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In Praise of Sri Sri Prema-vivarta

Compiled from the talks of

Srila Bhakti Raksak Sridhar Dev-Goswami Maharaj


Srila Jagadananda Pandit collected his notes on Sriman Mahaprabhu's Pastimes and teachings, and presented them in the form of a book named Prema-vivarta. This book was published by Srila Bhakti Vinod Thakur and is full of Gaudiya siddhanta.

Student: Some people say Prema-vivarta was written by Srila Bhakti Vinod Thakur, not Jagadananda Pandit.

Srila Sridhar Maharaj: If we can understand that Srimad Bhagavatam is the highest development of theism and the teachings of Sri Chaitanyadev are the highest, full-fledged form of that theism, then anything that correlates with them has value and cannot but be true. Some claim that Sri Brahma-samhita was written by Sri Chaitanyadev. Srila Jiva Goswami has shown that there really was a Brahma-samhita with one hundred chapters and that the Brahma-samhita given by Sri Chaitanyadev is one chapter from that book. Srila Bhakti Vinod Thakur, however, also wrote, "We do not find any book by Sri Chaitanyadev Himself anywhere. If Brahma-samhita comes from Him, then we are very proud and satisfied that He has left us at least one book." We may see Prema-vivarta in this way.

There are many things mentioned in Prema-vivarta that greatly help the Gaudiya Math's propaganda. A particular opposition camp of the Gaudiya Math says that Srila Bhakti Vinod Thakur has written Prema-vivarta in the name of Jagadananda Pandit because the book supports the Gaudiya Math's position very well. For example, a section of sahajiyas say that there is no Ekadasi in Puri. They say that when Mahaprabhu lived in Puri, He did not follow Ekadasi because in Sri Chaitanya-charitamrita He is always found to be taking mahaprasad. They say that in Puri even on Ekadasi we should not fast because there is always mahaprasad present, and there mahaprasad cannot be refused. It is, however, clearly stated in Jagadananda Pandit's Prema-vivarta that when Mahaprabhu was offered mahaprasad on Ekadasi, He touched it to His head, kept it respectfully nearby, performed kirtan the whole day and night, and then took the prasad the next morning. Many similar points that are very helpful for the preaching of the Gaudiya Math are found in Prema-vivarta.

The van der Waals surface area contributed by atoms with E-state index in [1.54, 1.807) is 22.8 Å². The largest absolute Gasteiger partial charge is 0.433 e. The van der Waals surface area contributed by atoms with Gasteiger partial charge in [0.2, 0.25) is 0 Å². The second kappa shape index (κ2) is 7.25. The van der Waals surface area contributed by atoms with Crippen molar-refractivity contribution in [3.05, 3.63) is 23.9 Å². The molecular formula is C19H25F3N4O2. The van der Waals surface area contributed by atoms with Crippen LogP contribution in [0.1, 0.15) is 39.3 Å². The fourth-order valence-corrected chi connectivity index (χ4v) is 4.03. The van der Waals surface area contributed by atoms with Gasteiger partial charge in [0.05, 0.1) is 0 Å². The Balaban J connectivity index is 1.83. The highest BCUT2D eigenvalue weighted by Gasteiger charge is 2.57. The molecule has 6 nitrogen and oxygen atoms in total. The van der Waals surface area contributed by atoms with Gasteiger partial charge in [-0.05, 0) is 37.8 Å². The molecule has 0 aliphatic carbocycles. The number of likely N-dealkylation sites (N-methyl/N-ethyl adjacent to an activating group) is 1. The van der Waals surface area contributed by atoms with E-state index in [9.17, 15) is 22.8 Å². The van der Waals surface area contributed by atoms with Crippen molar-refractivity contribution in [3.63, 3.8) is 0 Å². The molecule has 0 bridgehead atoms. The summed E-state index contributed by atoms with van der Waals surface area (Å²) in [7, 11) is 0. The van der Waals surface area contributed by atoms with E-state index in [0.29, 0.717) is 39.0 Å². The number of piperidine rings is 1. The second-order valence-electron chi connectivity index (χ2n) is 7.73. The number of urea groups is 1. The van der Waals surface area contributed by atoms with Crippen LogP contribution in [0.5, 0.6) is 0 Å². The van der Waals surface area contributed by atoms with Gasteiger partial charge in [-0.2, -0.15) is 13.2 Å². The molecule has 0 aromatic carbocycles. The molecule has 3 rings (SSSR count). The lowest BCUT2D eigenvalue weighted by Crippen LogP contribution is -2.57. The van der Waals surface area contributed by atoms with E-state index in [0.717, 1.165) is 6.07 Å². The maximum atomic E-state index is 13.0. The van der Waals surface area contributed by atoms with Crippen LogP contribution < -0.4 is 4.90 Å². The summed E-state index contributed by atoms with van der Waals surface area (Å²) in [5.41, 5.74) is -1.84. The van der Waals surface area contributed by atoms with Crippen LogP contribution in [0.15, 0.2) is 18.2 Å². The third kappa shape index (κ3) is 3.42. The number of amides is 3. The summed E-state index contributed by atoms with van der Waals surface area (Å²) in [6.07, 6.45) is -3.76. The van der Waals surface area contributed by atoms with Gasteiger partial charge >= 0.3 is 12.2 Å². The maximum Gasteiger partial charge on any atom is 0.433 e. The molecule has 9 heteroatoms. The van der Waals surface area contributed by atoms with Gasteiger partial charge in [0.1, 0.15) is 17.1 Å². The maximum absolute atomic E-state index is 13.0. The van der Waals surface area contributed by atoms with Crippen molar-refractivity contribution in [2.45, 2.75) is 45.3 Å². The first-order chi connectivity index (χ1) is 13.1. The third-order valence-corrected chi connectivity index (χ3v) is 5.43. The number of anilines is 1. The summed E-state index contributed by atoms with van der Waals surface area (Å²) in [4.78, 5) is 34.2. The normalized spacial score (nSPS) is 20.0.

Student: Was Jagadananda Pandit in the mood of Satyabhama or was he an incarnation of Satyabhama?

Srila Sridhar Maharaj: He was an incarnation of Satyabhama. Satyabhama's mood is known as vamya-bhava, opposition. She is very sentimental. She apparently opposes the Lord and behaves insistently. Ostentatiously, she opposes the Lord, but from the heart she has no opposition to Him, only loving emotions. Jagadananda Pandit sometimes played with the Lord in a way that might seem sinful. He was full of sentiments, but he has the highest qualification of having the greatest attraction to Mahaprabhu.

Once, Jagadananda Pandit asked Mahaprabhu for permission to go to Vrindavan. Mahaprabhu granted him permission but gave him instructions to follow while he was there.

mathura gele sanatana-sangei rahiba
mathurara svami sabera charana vandiba
dure rahi' bhakti kariha sange na rahiba
tan-sabara achara-chesta la-ite nariba
sanatana-sange kariha vana darasana
sanatanera sanga na chhadiba eka-ksana
sighra asiha, tahan na rahiha chira-kala
govardhane na chadiha dekhite 'gopala'

(Sri Chaitanya-charitamrita: Antya-lila, 13.36–39)